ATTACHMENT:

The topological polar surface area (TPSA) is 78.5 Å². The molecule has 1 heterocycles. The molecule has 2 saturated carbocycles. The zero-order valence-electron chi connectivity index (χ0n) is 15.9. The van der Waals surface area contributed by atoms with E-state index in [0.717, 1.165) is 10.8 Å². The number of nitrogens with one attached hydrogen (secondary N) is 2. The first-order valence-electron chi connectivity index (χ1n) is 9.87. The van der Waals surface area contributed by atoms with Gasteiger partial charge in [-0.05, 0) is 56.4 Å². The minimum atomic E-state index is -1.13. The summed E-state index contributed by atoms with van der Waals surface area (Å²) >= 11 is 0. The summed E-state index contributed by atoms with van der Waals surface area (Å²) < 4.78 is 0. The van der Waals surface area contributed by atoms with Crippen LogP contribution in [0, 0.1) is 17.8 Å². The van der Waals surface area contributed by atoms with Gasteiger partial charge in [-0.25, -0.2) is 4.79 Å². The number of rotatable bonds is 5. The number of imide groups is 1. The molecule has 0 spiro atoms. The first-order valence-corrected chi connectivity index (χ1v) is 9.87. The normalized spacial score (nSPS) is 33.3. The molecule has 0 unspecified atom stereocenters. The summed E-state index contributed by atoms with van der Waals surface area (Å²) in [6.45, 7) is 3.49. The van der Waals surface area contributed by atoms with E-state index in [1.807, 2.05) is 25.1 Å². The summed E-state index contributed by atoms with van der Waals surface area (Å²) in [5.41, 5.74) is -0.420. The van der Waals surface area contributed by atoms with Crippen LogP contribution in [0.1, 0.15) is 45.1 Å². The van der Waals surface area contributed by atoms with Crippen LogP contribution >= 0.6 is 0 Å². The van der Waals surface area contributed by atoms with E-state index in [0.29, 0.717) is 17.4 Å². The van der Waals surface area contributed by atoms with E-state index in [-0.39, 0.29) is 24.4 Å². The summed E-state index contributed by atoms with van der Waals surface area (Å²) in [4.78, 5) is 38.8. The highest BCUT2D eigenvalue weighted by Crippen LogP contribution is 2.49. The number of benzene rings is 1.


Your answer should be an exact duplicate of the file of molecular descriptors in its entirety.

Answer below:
The topological polar surface area (TPSA) is 78.5 Å². The molecule has 1 heterocycles. The molecule has 2 saturated carbocycles. The zero-order valence-electron chi connectivity index (χ0n) is 15.9. The van der Waals surface area contributed by atoms with E-state index in [0.717, 1.165) is 10.8 Å². The number of nitrogens with one attached hydrogen (secondary N) is 2. The first-order valence-electron chi connectivity index (χ1n) is 9.87. The van der Waals surface area contributed by atoms with Gasteiger partial charge in [-0.05, 0) is 56.4 Å². The minimum atomic E-state index is -1.13. The summed E-state index contributed by atoms with van der Waals surface area (Å²) >= 11 is 0. The summed E-state index contributed by atoms with van der Waals surface area (Å²) < 4.78 is 0. The van der Waals surface area contributed by atoms with Crippen LogP contribution in [0, 0.1) is 17.8 Å². The van der Waals surface area contributed by atoms with Gasteiger partial charge in [-0.25, -0.2) is 4.79 Å². The number of rotatable bonds is 5. The number of imide groups is 1. The molecule has 0 spiro atoms. The first-order valence-corrected chi connectivity index (χ1v) is 9.87. The normalized spacial score (nSPS) is 33.3. The molecule has 0 unspecified atom stereocenters. The summed E-state index contributed by atoms with van der Waals surface area (Å²) in [6.45, 7) is 3.49. The van der Waals surface area contributed by atoms with E-state index in [1.807, 2.05) is 25.1 Å². The summed E-state index contributed by atoms with van der Waals surface area (Å²) in [5.41, 5.74) is -0.420. The van der Waals surface area contributed by atoms with Crippen LogP contribution in [0.1, 0.15) is 45.1 Å². The van der Waals surface area contributed by atoms with Crippen LogP contribution >= 0.6 is 0 Å². The van der Waals surface area contributed by atoms with E-state index in [0.29, 0.717) is 17.4 Å². The van der Waals surface area contributed by atoms with E-state index in [-0.39, 0.29) is 24.4 Å². The summed E-state index contributed by atoms with van der Waals surface area (Å²) in [4.78, 5) is 38.8. The highest BCUT2D eigenvalue weighted by Crippen LogP contribution is 2.49. The number of benzene rings is 1.